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Efficacy of Amblyopia Treatments in Children Up to Seven Years Old: A Systematic Review.

Authors
  • Yeritsyan, Artashes1
  • Surve, Ashka V1
  • Ayinde, Bolaji1
  • Chokshi, Priyank2, 3
  • Adhikari, Sanjeev2
  • Jaimalani, Aniket1, 4
  • Hamid, Pousette5
  • 1 Medicine, California Institute of Behavioral Neurosciences & Psychology, Fairfield, USA.
  • 2 Internal Medicine, California Institute of Behavioral Neurosciences & Psychology, Fairfield, USA.
  • 3 Internal Medicine, Pandit Deendayal Upadhyay Medical College, Rajkot, IND.
  • 4 Internal Medicine, Surat Municipal Institute of Medical Education and Research, Surat, IND.
  • 5 Neurology, California Institute of Behavioral Neurosciences & Psychology, Fairfield, USA.
Type
Published Article
Journal
Cureus
Publisher
Cureus, Inc.
Publication Date
Mar 01, 2024
Volume
16
Issue
3
Identifiers
DOI: 10.7759/cureus.56705
PMID: 38650802
Source
Medline
Keywords
Language
English
License
Unknown

Abstract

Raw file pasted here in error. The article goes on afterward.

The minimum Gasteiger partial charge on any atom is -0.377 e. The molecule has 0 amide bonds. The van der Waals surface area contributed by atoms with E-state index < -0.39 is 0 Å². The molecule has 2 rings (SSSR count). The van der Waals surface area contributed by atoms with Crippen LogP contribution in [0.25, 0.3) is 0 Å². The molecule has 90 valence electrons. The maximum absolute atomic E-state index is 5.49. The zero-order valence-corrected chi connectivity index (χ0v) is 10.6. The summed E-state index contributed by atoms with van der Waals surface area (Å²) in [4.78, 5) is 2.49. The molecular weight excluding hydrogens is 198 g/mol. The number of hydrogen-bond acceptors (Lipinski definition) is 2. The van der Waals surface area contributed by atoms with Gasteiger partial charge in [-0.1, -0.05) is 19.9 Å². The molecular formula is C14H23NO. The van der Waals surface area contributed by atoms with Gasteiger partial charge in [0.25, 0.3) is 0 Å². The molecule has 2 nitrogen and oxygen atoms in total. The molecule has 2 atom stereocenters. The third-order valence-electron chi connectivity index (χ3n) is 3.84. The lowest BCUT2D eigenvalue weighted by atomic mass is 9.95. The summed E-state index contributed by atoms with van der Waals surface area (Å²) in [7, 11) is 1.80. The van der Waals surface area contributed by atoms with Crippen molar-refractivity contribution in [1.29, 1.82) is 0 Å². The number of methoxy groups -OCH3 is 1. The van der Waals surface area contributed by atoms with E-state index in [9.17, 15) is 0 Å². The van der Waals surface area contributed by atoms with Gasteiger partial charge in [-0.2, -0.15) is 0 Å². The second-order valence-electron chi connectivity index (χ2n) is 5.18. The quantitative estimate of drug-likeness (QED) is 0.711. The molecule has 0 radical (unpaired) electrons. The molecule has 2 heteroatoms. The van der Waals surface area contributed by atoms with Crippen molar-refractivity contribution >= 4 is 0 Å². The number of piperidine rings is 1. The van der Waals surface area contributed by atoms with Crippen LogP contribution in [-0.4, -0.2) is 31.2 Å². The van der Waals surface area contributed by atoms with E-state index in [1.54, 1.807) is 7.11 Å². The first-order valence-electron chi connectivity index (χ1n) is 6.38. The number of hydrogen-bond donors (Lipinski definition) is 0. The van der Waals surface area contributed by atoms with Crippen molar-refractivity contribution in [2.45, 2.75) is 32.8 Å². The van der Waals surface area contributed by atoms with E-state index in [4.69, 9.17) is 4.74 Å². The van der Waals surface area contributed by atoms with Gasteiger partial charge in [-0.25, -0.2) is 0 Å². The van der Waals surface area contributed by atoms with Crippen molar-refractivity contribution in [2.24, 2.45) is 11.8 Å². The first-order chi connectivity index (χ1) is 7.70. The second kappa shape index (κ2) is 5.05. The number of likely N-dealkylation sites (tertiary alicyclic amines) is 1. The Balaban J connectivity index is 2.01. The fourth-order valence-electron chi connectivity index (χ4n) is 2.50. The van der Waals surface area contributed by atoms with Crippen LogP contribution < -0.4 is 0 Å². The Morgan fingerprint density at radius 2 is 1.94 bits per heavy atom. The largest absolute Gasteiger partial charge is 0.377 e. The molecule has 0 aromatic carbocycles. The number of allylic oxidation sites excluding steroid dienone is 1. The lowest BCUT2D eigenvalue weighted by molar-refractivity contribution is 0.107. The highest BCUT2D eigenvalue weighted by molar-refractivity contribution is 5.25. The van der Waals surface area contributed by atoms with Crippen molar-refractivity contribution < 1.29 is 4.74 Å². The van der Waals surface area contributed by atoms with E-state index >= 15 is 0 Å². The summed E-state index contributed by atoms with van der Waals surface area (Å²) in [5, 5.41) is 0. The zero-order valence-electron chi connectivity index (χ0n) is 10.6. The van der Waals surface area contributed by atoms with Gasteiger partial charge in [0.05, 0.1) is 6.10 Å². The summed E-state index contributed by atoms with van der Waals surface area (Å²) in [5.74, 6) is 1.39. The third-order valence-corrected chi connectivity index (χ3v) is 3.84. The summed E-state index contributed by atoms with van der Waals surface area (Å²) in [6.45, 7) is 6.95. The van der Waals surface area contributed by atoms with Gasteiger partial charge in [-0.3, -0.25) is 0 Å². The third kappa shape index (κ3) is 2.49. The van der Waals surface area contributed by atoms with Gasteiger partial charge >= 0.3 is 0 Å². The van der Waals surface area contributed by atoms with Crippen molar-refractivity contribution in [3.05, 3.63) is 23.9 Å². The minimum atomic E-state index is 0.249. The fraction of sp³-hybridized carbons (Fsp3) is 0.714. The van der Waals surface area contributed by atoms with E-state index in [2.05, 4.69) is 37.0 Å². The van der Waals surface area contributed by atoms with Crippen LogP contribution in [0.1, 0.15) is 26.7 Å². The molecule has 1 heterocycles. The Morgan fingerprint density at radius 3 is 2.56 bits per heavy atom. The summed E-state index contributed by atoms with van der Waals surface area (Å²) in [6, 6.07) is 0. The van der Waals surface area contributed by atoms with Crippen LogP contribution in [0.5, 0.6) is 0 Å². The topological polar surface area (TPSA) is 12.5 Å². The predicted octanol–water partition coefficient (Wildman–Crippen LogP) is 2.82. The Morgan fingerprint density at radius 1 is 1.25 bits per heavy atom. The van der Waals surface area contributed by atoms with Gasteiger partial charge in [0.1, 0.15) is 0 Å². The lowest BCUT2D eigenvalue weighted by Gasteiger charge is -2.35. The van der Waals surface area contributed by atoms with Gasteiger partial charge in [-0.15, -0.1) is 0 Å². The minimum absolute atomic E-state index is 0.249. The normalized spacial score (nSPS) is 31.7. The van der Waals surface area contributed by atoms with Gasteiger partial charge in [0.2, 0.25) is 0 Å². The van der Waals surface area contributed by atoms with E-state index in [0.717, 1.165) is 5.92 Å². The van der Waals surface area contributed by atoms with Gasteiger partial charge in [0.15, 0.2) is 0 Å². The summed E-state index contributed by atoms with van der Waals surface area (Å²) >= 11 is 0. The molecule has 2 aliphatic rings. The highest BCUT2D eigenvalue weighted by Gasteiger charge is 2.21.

Amblyopia is a neurodevelopmental disorder of the visual system that impairs the vision of millions of children worldwide. Amblyopia is best treated within the sensitive period of visual development when a child is up to seven years of age. Currently, the gold standard for early treatment of childhood amblyopia is patching, with new treatments emerging in recent years. We aim to evaluate the effectiveness of these newly developed treatments for amblyopia in children aged seven years and younger while comparing them to the current industry standard of patching. We searched online databases including PubMed, Google Scholar, and Cochrane Library for randomized controlled trials (RCTs), systematic reviews, meta-analyses, and narrative reviews relating to amblyopia treatment in children aged seven and younger. We only included articles and studies completed within the last five years and those written in the English language. After compiling a list of 297 articles, we removed duplicates, articles without an available full text, and those not relevant to our topic. Of the remaining 51 articles, we were left with 22 after reading abstracts and removing further irrelevant articles. We did a quality assessment on the remaining 22 articles and were left with 14 articles for our systematic review after removing eight low-quality articles. Of the 14 articles, we had eight RCTs, two systematic reviews, one comparative interventional study, and three narrative reviews. Seven of the articles contained data reinforcing the effectiveness of patching while comparing it to other treatment modalities. Three of the articles had data supporting spectacle correction, including a novel form called alternative flicker glass which delivers occlusion therapy via a spectacle frame with unique lenses, and ultimately deemed it at least as effective or more than patching. Data from three articles supported the use of surgery to successfully correct the angle of strabismus. Findings from five articles backed the use of pharmacologic therapy, specifically atropine when used alongside patching as a more effective alternative to patching solely. However, levodopa plus patching had no advantage over patching alone. Additionally, seven articles addressed the use of virtual reality (VR) and dichoptic therapy as prospective treatments for childhood amblyopia. VR therapy proved beneficial when used within one week after strabismus surgery. Dichoptic training was also effective in improving amblyopic-eye visual acuity when used on its own or in conjunction with spectacles. Furthermore, dichoptic movie therapy was found to be more effective than patching. Thus, we found multiple highly effective treatments for childhood amblyopia that are as effective or more than patching. Future studies should consider prescribing these treatments to larger cohorts while also performing a cost-benefit analysis for each treatment. In addition, more needs to be learned about the potential adverse side effects of these treatments, especially for pharmaceutical therapy. Copyright © 2024, Yeritsyan et al.

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